Why Bibi Bowed Out

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Netanyahu gestures while addressing a news conference in Jerusalem

Boris Yeltsin always survived impeachment votes in a parliament heavily stacked against him for one simple reason — the legislators wanted to keep their jobs, and ousting him would have meant new elections. Now Israel's Prime Minister Ehud Barak may have benefited from a similar effect. His most dangerous challenger, Benjamin Netanyahu, bowed out of the February election Monday, citing the legislature's refusal to vote for a full new election. Instead, the Knesset voted on a special "Bibi Bill" to allow any citizen to run in February's poll, which is only for the post of prime minister (the law had previously restricted the elections to members of the current parliament). Although polls have Netanyahu leading Barak by a 2-to-1 margin, the former prime minister demurred rather than pursue a landslide victory and inherit Barak's lame-duck status. In the best-case scenario, he'd be able to count on only 58 votes in the 120-seat legislature

The Shas effect

Netanyahu's dramatic comeback bid was derailed by the ultra-Orthodox Shas party, which was prepared to support him once again for prime minister, but not at its own expense. The party's 17 seats give it a kingmaking — and -breaking — role in the fractious legislature, and that's powerful leverage for a minority party. But polls indicate that it would lose between four and six seats to Likud in a parliamentary election right now. Both parties draw support primarily from immigrants from Arab countries, and analysts predict that in an election focused almost exclusively on peace and security issues, there'd be a stampede of voters from the religious party back to the secular nationalists.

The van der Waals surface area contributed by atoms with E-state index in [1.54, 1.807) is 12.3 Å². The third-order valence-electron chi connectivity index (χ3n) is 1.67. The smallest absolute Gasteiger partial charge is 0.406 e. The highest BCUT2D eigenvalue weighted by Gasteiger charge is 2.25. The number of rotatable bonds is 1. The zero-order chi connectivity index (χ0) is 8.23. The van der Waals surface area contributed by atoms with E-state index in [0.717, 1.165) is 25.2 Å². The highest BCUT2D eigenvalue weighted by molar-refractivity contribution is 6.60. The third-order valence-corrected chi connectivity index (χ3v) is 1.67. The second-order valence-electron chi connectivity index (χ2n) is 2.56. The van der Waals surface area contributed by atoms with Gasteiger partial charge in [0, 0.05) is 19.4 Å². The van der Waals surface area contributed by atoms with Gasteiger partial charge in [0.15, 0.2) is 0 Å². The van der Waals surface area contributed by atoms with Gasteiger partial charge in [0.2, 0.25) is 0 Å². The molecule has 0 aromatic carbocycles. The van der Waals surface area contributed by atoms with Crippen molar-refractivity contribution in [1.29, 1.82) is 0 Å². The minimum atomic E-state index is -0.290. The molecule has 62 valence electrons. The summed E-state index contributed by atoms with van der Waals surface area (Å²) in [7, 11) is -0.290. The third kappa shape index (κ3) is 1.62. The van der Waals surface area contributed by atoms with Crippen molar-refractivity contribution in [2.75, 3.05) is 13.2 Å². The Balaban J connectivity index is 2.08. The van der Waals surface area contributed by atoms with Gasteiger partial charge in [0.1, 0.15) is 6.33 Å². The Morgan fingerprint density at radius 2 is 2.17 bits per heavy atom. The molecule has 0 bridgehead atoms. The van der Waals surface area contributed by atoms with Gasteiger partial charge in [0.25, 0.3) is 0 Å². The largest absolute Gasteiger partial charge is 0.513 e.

Barak has a better chance against Sharon

Netanyahu, of course, will still be a major feature in the campaign, urging voters to support the man he'd have challenged for the Likud leadership, Ariel Sharon. But Barak — who may face (and will almost certainly defeat) a primary challenge from former prime minister Shimon Peres — must fancy his chances of reeling in Sharon's lead over the incumbent. After all, Sharon is Israel's most notorious hawk, and even though Israelis have little confidence in the peace process right now, it may be more difficult for Likud to rally a majority behind a man many Israelis fear will be more inclined to inflame Palestinian and Arab rage. But the only certainty in the outcome is that it will produce another unstable government. Bibi may just decide to bide his time for the next election, which may not be all that long in coming.

With reporting by Aharon Klein/Jerusalem